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Caregiving and My Parent’s Marriage, Lessons Learned Along the Way

Posted Mar 21 2011 3:26pm

Caregiving my mom carried many ironic gifts. One is that I witness how love goes on–after death. My parent’s marriage lasted for 52 years. They faced the Great Depression, World War II (Daddy served for four years–in France, at the Battle of the Bulge, and then stayed to help rebuild the country), a miscarriage, an inability to have natural children, a two career household when that was quite unusual, and later–one illness after another, including daddy’s final battle with heart disease. What I realize now, looking back on this vast relationship landscape, was that love goes on. As a daughter and caregiver, I am profoundly grateful to have witnessed this.

My mother was a widow for 18 years. She would have never wanted that. She had no desire to marry again. Daddy was the love of her life–and vice versa. I was adopted when they were 54 and 58 years old. Established. They argued (petty but quite verbal) all the time.Both of them retired by the time I was in second grade, so they spent a lot of time together and with me.  They only have maybe two tiffs that seemed rather big the whole time I knew them. They were as polar opposite as can be. He was quiet, a bit melancholy. Deep. Thoughtful. She was loud, vivacious, and her moods were shall we say…unpredictable. And yet, they worked it out.

More than that, they adored each other. They complimented each other constantly.  They respected each other, bragged about each other, doted on each other. And yet, they were completely normal. She talked too much and that drove Daddy nuts. She micro managed his entire life down to picking out his daily underwear. Daddy was slow. Wouldn’t do anything he didn’t want to do. Stoic. Refused to follow the doctor’s orders. That infuriated my pull-pushing, dot every i, OCD mother. He escaped each day down to his chateau–the garage he built with his own hands. That’s what marriage is like.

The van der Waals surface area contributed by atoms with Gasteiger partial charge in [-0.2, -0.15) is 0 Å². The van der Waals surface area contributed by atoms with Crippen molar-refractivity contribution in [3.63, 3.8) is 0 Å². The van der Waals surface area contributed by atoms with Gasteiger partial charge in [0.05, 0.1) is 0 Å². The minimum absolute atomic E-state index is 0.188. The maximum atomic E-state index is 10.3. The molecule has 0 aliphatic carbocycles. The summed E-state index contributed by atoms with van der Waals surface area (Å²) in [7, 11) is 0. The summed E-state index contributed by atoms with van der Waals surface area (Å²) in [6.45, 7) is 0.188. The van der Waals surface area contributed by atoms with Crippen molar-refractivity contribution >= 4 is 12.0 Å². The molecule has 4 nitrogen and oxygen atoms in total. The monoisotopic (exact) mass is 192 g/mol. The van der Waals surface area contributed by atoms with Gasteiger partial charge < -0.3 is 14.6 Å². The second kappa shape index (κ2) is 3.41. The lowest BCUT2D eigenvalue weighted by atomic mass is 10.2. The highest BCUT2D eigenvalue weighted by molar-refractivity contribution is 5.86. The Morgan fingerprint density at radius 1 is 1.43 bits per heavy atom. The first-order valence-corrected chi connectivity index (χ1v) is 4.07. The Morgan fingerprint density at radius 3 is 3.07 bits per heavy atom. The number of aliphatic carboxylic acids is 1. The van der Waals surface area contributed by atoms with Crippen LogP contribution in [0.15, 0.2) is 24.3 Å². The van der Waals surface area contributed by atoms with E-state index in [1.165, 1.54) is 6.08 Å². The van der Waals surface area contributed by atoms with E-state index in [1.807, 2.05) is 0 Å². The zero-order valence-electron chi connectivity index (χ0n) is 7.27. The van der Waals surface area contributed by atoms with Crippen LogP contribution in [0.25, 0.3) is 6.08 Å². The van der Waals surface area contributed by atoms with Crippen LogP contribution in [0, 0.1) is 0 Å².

Daddy did all he could to look out for my mother. He left her a home, a generous savings, health and life insurance. More than that, (which all of that became less valuable over time–almost 20 years has a way of gobbling up money and goods) he left us all a legacy.

I’m grateful that my mother, who fought Parkinson’s and at the end, Alzheimer’s/dementia didn’t forget her husband–not until maybe the last year. We talked of him every day. We kept his pictures out. We shared stories. And as you can probably tell, I adored him, too. With all of my being.

And now, both my parents are gone. Time has taken them. That’s what time does. And yet, they remain. Their marriage endures. They are my example. I am profoundly blessed to have been adopted by such a union–and I say this in full light of my less than idyllic childhood (I did mention that my mother was unpredictable and for anyone who has read Mothering Mother, they’ll also note that she wasn’t exactly easy to care for either!)

Still, love is what endures. Spending the last years with my mother and caregiving for her daily needs gave me the opportunity to witness love in action. Their marriage carried over, like the scent of gardenia on a southern night. The sweetness remains.


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